Legal officers

Baltic legal officers

Legal officers are the Baltic Union equivalent to jurists. With the universal militarization of Baltic society, someone with a degree in law essentially holds a military rank of an officer, with the unique duties of interpreting the law, judging offenses and arbitrating disputes between citizens.


The office of a Legal Officer is a highly prestigious one, but also demanding. In order to qualify for the job, one must complete three years of training in law, and several more practicing as Assistant Legal Officer. One must also maintain a pristine personal reputation as a reliable, trustworthy and upstanding citizen.

Although other Baltic universities have Faculties of Jurisprudence, the University of Vilnius is customarily regarded as the producing the best Legal Officers, most holding the job consequently being its graduates.

An Assistant Legal Officer actively partakes in the investigation of the case rather than merely evaluating the evidence against the law, it being the Legal Officer's duty to determine guilt or innocence. In practice, much of the investigation is handled by Assistant Legal Officers, the chief Legal Officer passing the verdict. One is expected to practice as ALO for at least 5 years before being eligible for a proper Legal Officer position.

Upon attaining the office, a community's Legal Officer is entitled to judge all crimes and disputes within his jurisdiction with the force of law. There is no option to appeal, the judgement of a Legal Officer being final, except in cases where it can be proven that the Legal Officer has personal interest or bias in the case(in which event the case is retried by a Legal Officer from a different district).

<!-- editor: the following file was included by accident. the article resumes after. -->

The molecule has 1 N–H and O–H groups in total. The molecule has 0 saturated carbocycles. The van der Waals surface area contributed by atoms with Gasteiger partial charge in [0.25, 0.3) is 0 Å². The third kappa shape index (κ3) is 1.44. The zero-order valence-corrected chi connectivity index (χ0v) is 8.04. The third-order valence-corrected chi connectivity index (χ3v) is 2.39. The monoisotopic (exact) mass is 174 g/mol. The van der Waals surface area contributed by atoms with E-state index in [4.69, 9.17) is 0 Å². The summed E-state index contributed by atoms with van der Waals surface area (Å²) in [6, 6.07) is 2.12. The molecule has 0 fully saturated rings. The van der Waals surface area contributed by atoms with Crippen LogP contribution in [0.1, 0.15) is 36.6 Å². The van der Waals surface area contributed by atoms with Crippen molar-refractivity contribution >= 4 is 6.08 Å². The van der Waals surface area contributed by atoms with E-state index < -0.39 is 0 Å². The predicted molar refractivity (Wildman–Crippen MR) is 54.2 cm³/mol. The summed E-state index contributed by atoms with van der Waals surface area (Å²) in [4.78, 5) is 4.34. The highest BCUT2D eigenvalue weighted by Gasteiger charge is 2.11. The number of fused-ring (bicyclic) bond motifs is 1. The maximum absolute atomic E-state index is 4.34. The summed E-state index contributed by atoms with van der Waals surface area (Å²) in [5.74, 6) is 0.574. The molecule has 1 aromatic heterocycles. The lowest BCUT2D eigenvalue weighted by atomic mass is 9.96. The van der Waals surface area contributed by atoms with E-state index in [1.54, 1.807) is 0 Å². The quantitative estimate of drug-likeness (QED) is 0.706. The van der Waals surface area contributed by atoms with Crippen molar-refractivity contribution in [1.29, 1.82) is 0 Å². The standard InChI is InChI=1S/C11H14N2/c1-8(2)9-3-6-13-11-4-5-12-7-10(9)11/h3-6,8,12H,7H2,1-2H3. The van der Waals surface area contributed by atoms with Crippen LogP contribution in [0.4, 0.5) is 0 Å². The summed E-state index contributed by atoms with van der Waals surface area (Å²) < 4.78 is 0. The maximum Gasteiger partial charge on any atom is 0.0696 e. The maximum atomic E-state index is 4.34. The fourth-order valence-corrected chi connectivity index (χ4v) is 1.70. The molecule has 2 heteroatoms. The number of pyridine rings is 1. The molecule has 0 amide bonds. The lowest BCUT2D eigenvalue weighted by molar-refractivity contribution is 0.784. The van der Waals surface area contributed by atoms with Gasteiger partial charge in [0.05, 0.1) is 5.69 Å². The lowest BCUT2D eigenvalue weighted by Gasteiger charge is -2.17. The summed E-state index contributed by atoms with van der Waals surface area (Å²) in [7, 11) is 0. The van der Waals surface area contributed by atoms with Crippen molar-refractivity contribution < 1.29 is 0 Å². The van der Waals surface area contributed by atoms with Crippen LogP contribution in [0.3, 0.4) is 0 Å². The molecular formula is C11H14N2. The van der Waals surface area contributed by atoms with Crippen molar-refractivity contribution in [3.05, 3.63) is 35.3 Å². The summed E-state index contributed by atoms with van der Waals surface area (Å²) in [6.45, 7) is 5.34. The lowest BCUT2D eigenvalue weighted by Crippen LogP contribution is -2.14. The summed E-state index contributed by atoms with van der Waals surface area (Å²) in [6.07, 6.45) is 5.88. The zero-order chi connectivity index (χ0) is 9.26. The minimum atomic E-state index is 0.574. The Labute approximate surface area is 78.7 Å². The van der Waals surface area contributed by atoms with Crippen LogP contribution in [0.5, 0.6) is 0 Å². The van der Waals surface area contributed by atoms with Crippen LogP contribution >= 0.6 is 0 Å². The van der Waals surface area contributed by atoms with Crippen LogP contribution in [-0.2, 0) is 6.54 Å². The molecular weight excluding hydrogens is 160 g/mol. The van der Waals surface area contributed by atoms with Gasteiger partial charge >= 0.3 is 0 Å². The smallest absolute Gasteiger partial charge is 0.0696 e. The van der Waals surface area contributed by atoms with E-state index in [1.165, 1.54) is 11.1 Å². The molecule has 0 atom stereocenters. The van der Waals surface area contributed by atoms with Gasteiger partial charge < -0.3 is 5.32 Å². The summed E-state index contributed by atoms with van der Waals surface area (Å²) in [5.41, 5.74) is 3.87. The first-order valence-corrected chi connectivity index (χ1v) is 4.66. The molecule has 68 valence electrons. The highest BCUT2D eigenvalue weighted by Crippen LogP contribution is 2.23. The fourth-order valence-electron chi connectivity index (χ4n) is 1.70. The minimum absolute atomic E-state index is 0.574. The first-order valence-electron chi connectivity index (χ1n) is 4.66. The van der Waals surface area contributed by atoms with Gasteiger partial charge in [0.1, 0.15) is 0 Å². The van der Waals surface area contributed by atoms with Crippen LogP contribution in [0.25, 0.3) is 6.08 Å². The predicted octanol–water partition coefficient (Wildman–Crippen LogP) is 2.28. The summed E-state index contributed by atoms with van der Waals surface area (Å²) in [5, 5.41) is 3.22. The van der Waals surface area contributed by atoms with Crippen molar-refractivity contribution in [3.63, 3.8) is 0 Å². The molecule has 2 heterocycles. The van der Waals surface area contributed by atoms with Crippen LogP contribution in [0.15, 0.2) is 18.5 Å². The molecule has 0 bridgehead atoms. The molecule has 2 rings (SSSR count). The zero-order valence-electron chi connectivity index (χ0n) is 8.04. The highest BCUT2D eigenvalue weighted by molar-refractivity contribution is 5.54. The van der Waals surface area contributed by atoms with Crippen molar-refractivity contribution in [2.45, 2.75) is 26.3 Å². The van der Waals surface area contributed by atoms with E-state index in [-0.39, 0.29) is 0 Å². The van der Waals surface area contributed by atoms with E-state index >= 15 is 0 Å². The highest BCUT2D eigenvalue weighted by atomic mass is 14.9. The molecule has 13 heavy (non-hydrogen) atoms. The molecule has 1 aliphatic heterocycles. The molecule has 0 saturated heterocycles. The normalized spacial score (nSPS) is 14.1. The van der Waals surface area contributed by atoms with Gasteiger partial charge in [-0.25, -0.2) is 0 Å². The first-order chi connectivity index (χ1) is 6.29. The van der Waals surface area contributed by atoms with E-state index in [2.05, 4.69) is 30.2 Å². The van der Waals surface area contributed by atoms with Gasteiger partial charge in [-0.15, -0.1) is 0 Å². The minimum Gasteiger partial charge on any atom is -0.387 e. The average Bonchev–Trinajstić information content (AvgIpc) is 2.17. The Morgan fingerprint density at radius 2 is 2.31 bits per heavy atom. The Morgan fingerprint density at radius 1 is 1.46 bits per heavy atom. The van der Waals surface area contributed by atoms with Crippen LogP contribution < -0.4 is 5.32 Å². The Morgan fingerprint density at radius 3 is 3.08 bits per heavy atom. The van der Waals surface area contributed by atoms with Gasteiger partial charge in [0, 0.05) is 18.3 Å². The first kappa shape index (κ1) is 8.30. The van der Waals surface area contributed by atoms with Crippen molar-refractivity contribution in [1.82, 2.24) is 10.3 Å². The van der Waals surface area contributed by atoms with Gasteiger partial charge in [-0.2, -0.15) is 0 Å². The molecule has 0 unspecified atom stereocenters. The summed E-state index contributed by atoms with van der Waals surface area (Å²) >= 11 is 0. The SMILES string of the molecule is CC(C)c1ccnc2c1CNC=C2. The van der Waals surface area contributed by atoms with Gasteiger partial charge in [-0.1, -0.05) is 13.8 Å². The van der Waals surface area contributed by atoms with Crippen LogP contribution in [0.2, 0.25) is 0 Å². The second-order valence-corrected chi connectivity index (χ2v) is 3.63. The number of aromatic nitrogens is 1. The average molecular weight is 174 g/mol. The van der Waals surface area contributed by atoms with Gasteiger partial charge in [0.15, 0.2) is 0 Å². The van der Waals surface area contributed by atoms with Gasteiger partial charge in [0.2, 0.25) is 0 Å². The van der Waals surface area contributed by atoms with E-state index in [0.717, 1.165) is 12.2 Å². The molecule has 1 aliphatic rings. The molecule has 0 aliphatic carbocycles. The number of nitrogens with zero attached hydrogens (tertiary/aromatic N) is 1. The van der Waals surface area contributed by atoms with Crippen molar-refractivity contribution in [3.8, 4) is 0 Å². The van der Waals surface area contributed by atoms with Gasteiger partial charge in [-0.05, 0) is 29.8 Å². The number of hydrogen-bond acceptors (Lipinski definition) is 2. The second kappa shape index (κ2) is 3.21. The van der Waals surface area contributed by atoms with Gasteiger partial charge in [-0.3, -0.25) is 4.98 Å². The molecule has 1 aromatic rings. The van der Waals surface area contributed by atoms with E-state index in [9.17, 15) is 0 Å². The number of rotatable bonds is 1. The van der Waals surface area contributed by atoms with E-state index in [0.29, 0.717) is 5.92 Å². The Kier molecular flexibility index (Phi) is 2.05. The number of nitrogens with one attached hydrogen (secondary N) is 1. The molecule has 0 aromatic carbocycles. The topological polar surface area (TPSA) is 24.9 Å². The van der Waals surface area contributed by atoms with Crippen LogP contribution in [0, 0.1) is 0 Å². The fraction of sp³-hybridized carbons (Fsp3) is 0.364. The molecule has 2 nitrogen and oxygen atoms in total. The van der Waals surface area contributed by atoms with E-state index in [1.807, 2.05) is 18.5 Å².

Although endowed with great authority, Legal Officers are also held to very high standards of conduct. An offense that would earn an ordinary citizen a mere reprimand would likely earn a Legal Officer banishment along with a permanent ban to practice law.

Long-standing and respected Legal Officers often also become their community's Oathkeepers upon retirement. They have such a pristine reputation that any agreement spoken in their presence is considered tantamount to a sworn oath and liable to charges of perjury if broken.

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